To show, or not to show your photography prices on your website? That is the question. 

Deciding whether to show your photography prices on your website is such a sensitive topic. Annoyingly, there really is no right or wrong no matter what you decide.

There are so many schools of thought about this topic that we thought it about time we pulled together our advice. To help you figure out what’s best for your business, here are some options for you to consider.

The ‘Bare It All’

Photographer: Emily Hary

What is it? 

The ‘Bare it all’ approach basically means that you choose to have all your pricing and package details publicly listed. You will most likely have a clear pricing page on your website, that cuts through the guff to get to the numbers. You will clearly describe what each of your package contains, and any options that couples can add on or shave off. 

Why is it great? 

A couple might absolutely love your style, but if they can’t afford your rates, well, chances are you won’t be working together. Choosing to have your rates publicly listed makes it really easy for couples to know if you’re in their ballpark or not. It also sends off the signal that you are open and transparent in your approach, and that what you see is what you get. This is likely to be reassuring for a couple who are in the throes of planning a wedding, and sceptical about hidden costs creeping in.

Having your prices listed is also likely to encourage more people to get in touch. A lot of couples are contacting dozens, potentially hundreds of vendors. That’s hundreds of people they’re giving their email and wedding details away to, without knowing if it will lead anywhere. If you have your pricing listed, they will have the confidence before getting in touch that you are worth it, that it might actually go somewhere. When they do contact you, you’ll be able to cut through those initial back-and-forth emails on money, and get down to the much more rewarding task of seeing if you’re a good match.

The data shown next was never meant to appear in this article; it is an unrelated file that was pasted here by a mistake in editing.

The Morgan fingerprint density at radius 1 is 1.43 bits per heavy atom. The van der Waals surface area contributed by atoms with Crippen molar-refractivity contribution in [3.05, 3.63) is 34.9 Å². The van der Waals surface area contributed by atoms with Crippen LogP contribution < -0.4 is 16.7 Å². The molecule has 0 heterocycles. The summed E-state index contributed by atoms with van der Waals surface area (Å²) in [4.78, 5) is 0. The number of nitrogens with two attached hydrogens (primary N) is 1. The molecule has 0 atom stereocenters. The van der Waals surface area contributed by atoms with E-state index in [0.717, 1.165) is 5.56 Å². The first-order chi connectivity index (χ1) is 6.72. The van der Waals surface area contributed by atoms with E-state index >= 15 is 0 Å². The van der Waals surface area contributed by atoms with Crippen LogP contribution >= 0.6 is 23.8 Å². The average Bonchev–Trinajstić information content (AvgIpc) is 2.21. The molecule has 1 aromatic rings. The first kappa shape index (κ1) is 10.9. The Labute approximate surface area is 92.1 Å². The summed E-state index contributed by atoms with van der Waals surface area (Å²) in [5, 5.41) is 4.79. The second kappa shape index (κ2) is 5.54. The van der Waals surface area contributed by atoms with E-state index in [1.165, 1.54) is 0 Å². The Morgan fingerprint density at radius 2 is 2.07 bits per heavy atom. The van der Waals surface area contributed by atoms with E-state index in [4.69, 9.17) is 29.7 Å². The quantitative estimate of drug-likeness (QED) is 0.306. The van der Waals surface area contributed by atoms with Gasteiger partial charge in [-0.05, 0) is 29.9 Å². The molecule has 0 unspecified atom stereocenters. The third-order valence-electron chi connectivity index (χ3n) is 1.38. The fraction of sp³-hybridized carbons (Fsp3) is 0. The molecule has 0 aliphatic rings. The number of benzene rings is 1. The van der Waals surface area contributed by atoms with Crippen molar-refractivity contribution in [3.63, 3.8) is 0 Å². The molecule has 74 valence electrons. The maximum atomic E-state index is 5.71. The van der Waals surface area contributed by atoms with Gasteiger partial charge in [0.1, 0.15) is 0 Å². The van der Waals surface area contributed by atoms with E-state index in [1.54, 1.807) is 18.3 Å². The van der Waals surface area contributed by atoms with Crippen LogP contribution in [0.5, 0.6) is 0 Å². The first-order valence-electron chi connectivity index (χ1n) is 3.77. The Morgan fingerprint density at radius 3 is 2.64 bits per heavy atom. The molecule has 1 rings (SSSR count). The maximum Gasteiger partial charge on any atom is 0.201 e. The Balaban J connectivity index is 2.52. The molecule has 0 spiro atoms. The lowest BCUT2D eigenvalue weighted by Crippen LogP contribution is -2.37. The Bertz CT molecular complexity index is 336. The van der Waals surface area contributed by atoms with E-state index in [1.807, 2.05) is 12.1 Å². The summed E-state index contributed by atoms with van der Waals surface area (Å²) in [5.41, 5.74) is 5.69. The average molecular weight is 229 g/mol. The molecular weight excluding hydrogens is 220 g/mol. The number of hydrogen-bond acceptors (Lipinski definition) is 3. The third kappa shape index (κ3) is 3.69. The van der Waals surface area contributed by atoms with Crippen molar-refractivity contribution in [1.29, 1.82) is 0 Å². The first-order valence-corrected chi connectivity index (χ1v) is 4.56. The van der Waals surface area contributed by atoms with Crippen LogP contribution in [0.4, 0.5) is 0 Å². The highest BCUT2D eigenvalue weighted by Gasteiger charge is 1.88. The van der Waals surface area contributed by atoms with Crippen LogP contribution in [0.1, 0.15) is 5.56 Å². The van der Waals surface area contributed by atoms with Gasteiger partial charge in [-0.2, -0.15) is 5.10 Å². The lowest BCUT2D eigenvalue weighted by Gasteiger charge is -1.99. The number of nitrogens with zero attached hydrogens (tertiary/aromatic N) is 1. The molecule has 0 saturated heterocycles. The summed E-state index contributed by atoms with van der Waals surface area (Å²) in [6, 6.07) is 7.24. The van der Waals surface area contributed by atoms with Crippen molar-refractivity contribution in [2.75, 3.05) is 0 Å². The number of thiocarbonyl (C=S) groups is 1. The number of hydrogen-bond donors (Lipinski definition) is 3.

Who does it suit?

Wedding photographers who don’t want to spend tons of time sifting through cold leads, and who are comfortable with fixed price packages.

The ‘Sneak Peak’

Photographer: Christina Stirpe

What is it? 

This option gives you the opportunity to show where your rates begin. This gives potential clients enough information to know whether they should contact you or if you’re out of budget. 

Why is it great? 

The Sneak Peak approach gives you a little more control to create truly bespoke packages for your clients, without them already being anchored in a specific package price. If couples contact you after seeing your starting rate, they are in the ideal position of having a) seen and loved your style and b) knowing that they can afford you. That leaves you with the awesome task of using their inquiry as time to interact on a personal level, to set your business apart from the rest. 

By now you are more than just a number, you are someone who the client can imagine sharing their most intimate day with. So you can use the inquiry as an opportunity to create a package that best fits their unique needs, with an individual price point to match.

Who does it suit?

Photographers who want to create bespoke packages on a case-by-case basis.

The ‘Intrigue’

Photographer: Hannah Breidinger

What is it?

This approach centres around using your website to solely focus on your approach and style, and leave the rest hidden until the couple inquire. 

Why is it great? 

Wedding photography isn’t cheap, but it is an investment that is well worth the price. This approach allows couples to really get to think about you as a photographer and artist, free from the influence of monetary considerations. If the couple go on to inquire from this point, you can be sure that they love your work and are warm leads.

However, beware, in doing this you will vastly increase the number of emails you receive, many of which probably won’t lead to a booking due to budget mismatches. 

Who does it suit?

The intrigue approach is suited to photographers at the higher end of the pricing spectrum, who want to build a brand based on exclusivity.

Remember, there’s no right or wrong in any of these three choices. So whatever you decide, make the choice that suits the kind of creative business you wish to run.

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